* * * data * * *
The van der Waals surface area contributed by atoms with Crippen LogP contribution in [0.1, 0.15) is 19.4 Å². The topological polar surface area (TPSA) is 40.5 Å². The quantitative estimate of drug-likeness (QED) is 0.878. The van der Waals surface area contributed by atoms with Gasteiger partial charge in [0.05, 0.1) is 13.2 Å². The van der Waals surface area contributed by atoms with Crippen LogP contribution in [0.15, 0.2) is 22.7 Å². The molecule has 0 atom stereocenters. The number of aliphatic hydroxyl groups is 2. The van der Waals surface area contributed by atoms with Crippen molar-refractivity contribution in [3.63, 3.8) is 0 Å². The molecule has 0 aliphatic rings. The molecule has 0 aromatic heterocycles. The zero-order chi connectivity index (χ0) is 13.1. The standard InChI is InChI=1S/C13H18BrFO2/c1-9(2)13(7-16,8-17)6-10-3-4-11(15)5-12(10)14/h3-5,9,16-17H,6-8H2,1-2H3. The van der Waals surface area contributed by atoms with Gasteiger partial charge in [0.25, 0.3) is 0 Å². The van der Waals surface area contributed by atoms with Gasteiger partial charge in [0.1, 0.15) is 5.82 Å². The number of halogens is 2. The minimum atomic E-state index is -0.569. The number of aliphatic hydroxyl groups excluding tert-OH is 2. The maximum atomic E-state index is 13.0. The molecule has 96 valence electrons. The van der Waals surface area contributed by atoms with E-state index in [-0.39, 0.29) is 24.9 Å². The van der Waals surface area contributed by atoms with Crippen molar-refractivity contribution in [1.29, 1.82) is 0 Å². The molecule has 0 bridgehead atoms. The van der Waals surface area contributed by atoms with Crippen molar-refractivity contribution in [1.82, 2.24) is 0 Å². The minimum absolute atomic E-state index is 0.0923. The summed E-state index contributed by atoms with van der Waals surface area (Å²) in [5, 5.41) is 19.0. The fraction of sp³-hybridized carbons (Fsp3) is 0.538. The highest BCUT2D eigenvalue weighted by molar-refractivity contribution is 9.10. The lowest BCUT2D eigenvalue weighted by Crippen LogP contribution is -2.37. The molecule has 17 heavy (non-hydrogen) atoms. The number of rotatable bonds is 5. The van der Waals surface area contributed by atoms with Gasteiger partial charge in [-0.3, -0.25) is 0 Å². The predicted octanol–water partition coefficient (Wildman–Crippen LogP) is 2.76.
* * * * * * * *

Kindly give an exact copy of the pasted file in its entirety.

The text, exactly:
The van der Waals surface area contributed by atoms with Crippen LogP contribution in [0.1, 0.15) is 19.4 Å². The topological polar surface area (TPSA) is 40.5 Å². The quantitative estimate of drug-likeness (QED) is 0.878. The van der Waals surface area contributed by atoms with Gasteiger partial charge in [0.05, 0.1) is 13.2 Å². The van der Waals surface area contributed by atoms with Crippen LogP contribution in [0.15, 0.2) is 22.7 Å². The molecule has 0 atom stereocenters. The number of aliphatic hydroxyl groups is 2. The van der Waals surface area contributed by atoms with Crippen molar-refractivity contribution in [3.63, 3.8) is 0 Å². The molecule has 0 aliphatic rings. The molecule has 0 aromatic heterocycles. The zero-order chi connectivity index (χ0) is 13.1. The standard InChI is InChI=1S/C13H18BrFO2/c1-9(2)13(7-16,8-17)6-10-3-4-11(15)5-12(10)14/h3-5,9,16-17H,6-8H2,1-2H3. The van der Waals surface area contributed by atoms with Gasteiger partial charge in [0.25, 0.3) is 0 Å². The van der Waals surface area contributed by atoms with Gasteiger partial charge in [0.1, 0.15) is 5.82 Å². The number of halogens is 2. The minimum atomic E-state index is -0.569. The number of aliphatic hydroxyl groups excluding tert-OH is 2. The maximum atomic E-state index is 13.0. The molecule has 96 valence electrons. The van der Waals surface area contributed by atoms with E-state index in [-0.39, 0.29) is 24.9 Å². The van der Waals surface area contributed by atoms with Crippen molar-refractivity contribution in [1.29, 1.82) is 0 Å². The molecule has 0 bridgehead atoms. The van der Waals surface area contributed by atoms with Crippen molar-refractivity contribution in [1.82, 2.24) is 0 Å². The minimum absolute atomic E-state index is 0.0923. The summed E-state index contributed by atoms with van der Waals surface area (Å²) in [5, 5.41) is 19.0. The fraction of sp³-hybridized carbons (Fsp3) is 0.538. The highest BCUT2D eigenvalue weighted by molar-refractivity contribution is 9.10. The lowest BCUT2D eigenvalue weighted by Crippen LogP contribution is -2.37. The molecule has 17 heavy (non-hydrogen) atoms. The number of rotatable bonds is 5. The van der Waals surface area contributed by atoms with Gasteiger partial charge in [-0.3, -0.25) is 0 Å². The predicted octanol–water partition coefficient (Wildman–Crippen LogP) is 2.76.